A Rendering of “The Tempest”.
It’s 1918; the First World War is coming to an end. After five years of bloody attrition Europe has been obliterated and trenches stretch from the North Sea to the Alps. Despite the millions who’ve already died, small pockets of fighting still persist in a land ravaged by shot and shell.
In a forward listening post – separated from the German trenches by barely a hundred yards – two British officers stand watch. Their orders are to raise the alarm in the unlikely event the Germans try to make a desperate, last-ditch effort. The soldiers stand ankle deep in mud and filth and peer with their binoculars over the sand bagged trench. As they stare into the early morning mist a biplane – although in radio contact with the officer in charge – buzzes unseen above the clouds. The radio crackles – a static voice breaks the silence – and suddenly the ground in front of them comes alive. An artillery barrage erupts upon the enemy lines, sending huge columns of mud and debris into the sky. The elder of the two men reaches for his cigarettes, smiles and waits for the guns to abate.
The film is set during the First World War. The character uniforms are those of the protagonists of the period, the location the trenches of Flanders. The scenario touches on the events of the “Tempest.” The premise is that a small group of German soldiers evacuating from the front lines are caught in the final barrage of the war. Despite casualties the men manage to escape but because of the mist and the utter desolation of the environment they become increasingly disoriented. This leads to their desperate quest to escape the dangers around them and their eventual encounter with the British.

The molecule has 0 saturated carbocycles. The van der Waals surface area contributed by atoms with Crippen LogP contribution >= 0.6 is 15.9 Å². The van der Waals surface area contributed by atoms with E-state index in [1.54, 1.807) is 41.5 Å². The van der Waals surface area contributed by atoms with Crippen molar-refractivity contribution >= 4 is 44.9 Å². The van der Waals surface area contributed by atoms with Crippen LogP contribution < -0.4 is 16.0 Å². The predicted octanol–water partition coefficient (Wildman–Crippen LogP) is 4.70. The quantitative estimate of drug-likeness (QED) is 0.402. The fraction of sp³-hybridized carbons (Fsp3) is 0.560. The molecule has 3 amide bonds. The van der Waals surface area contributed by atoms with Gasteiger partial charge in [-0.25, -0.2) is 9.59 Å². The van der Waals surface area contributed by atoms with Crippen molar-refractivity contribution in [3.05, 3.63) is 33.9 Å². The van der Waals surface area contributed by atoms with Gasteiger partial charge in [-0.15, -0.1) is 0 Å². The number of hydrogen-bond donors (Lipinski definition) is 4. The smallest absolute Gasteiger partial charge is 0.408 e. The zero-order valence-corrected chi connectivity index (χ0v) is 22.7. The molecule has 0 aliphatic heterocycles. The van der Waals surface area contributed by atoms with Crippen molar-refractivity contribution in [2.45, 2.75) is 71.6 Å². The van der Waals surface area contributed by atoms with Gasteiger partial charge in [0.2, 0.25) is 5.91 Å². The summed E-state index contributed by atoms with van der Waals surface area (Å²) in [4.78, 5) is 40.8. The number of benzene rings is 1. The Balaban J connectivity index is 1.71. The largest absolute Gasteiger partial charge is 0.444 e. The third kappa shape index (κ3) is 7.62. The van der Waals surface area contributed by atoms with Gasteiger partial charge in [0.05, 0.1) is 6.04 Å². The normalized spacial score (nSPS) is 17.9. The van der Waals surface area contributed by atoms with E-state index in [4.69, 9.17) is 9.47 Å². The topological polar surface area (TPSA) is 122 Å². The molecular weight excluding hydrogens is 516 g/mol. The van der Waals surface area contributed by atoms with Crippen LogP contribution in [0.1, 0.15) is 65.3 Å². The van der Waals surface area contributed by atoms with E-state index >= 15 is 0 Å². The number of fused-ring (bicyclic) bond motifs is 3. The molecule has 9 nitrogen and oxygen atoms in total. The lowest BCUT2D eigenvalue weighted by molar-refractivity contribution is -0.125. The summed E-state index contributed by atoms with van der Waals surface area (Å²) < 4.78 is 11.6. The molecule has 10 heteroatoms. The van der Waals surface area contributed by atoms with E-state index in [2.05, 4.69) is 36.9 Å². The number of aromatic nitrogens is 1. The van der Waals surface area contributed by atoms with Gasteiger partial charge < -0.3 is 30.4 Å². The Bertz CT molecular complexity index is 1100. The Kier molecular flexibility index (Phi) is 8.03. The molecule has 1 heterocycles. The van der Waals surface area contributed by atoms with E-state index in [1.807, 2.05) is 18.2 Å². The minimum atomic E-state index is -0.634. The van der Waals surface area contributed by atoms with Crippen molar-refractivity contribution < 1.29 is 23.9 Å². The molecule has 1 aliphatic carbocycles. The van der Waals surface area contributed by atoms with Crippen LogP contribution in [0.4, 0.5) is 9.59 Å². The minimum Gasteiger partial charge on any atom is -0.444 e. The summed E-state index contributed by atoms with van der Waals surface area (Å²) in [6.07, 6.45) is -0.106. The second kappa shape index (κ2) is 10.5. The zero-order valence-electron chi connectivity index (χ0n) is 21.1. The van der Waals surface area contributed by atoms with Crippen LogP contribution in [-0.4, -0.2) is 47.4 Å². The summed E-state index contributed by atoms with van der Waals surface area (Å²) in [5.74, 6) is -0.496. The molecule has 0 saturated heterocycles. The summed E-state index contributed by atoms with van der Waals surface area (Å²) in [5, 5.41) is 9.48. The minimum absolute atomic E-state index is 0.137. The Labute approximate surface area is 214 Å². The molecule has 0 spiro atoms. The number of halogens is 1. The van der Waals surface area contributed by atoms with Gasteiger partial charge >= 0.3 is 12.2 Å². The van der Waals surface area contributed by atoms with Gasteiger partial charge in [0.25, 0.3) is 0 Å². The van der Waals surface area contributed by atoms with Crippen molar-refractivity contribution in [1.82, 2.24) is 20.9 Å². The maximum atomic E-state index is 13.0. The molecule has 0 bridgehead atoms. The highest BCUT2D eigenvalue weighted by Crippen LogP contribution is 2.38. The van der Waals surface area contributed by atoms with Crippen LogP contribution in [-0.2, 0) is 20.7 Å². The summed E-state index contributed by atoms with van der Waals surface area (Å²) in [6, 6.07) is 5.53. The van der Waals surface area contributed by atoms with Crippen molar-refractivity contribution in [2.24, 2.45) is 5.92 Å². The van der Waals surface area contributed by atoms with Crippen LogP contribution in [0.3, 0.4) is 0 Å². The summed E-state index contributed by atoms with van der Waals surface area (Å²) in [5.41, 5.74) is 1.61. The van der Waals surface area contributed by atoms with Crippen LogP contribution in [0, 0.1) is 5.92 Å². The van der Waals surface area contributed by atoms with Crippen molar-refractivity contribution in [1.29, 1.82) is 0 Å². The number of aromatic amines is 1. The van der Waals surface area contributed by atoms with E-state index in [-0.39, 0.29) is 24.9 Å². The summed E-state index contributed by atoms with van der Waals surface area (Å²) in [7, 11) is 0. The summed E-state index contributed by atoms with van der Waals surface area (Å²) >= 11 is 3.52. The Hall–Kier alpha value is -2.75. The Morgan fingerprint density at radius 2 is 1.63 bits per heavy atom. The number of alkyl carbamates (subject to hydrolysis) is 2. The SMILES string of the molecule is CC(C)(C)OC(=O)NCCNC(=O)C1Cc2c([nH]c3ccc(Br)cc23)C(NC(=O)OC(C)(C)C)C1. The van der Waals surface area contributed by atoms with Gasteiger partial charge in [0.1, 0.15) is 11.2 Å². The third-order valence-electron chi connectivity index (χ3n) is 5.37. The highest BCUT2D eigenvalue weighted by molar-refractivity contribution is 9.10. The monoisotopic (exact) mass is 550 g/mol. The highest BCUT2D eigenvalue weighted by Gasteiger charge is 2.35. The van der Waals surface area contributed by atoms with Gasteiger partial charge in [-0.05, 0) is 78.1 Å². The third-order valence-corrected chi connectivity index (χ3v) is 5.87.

Rather than just another well-worn, mud-drenched soldier epic, this particular film will be filmed with lashings of psychological fantasy where each soldier is drawn, despite his personal demons, to relive episodes of his pre-war existence. These episodes will be similar to the scene in “The Shinning” when Jack Nicholson walks into the ball room at the Overlook Hotel, which although supposedly empty, is filled with the ghosts of a bygone era. The men will all experience surreal episodes that will make them question their sanity, as well as the nature of perceived reality; an allusion to the absurdity of the carnage experienced during the war.
After all, what could be more absurd than total annihilation?
Michael Caine – who else?
The Major is a sympathetic realist in his fifties who although, battle hardened, clings to the notion of a universal morality; that there’s more to life than blood and bullets and that by living one day at a time and soldiering to the best of his ability he will eventually earn the right to return to his beloved England.
Graves is a public school boy – that’s English public school – who thanks to conscription has been forced into the ranks during the final months of the war. A good looking boy from a well-to-do background who, although maintaining the pretense of a stiff upper lip and filled with faux “Boys-Own” bravado, is on the point of mental break down. Hand tremors and occasional outbursts are softened by the affection he holds for the Major who – through their shared experience and his protection – he’s come to appreciate as a virtual father to him.
There’s a nagging question of barely-perceptible homosexuality, but this is never satisfactorily resolved.